Edited by Sarex

Share this post


Link to post
Share on other sites

@PimeJunta

That Wiki quote was very interesting, but leaves lots of things still under interpretation. ASoIaF could be classified either way, because even if some could say it's aiming for realistic world where unnatural things start to occur, the world still has strong roots in high fantasy, which just has been sleeping for a long time and is now waking once again. This is why I'm generally against all genre specifications. They just never are specific enough. They may point you at right shelf in library or bookstore, but IMO they should be left there and enjoy or hate the book by it's own merits and especially not judge whole shelf because of one or two or hundred books.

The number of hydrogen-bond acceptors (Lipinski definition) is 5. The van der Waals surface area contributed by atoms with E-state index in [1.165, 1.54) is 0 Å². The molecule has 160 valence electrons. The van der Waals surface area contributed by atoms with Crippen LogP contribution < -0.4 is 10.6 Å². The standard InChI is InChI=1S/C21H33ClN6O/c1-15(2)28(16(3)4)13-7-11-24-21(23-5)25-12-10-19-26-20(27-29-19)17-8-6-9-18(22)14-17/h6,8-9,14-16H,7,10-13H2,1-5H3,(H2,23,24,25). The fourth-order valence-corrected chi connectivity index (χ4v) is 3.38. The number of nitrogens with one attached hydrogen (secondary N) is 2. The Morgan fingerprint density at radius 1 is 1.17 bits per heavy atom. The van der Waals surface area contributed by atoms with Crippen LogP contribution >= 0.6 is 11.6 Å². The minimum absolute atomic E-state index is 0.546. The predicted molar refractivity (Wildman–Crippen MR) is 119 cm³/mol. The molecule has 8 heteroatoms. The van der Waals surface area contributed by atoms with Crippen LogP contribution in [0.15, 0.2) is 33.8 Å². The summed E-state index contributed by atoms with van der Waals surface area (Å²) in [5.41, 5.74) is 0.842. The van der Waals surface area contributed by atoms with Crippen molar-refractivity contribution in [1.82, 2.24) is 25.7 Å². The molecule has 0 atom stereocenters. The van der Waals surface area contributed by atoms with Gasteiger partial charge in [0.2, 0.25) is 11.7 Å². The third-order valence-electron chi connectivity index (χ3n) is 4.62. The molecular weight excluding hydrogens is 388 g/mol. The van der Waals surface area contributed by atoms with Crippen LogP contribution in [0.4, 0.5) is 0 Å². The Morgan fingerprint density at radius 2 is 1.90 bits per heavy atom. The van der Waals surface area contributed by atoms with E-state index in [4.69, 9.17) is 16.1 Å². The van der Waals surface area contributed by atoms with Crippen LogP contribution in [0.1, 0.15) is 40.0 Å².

I don't want to generalize (that means I will:P), but in my experience people who have strong negative opinions about certain books, music or movies often seem to be more likely also stuck with genres and I can't help but think that these presumptions might sometimes be cause for that negativity.

Edited by Haerski
  • Like 1

PlanescapeTorment-1.jpg

Share this post


Link to post
Share on other sites

Join the conversation

You can post now and register later. If you have an account, sign in now to post with your account.
Note: Your post will require moderator approval before it will be visible.

Guest
Reply to this topic...

×   Pasted as rich text.   Paste as plain text instead

  Only 75 emoji are allowed.

×   Your link has been automatically embedded.   Display as a link instead

×   Your previous content has been restored.   Clear editor

×   You cannot paste images directly. Upload or insert images from URL.

Loading...

×
×
  • Create New...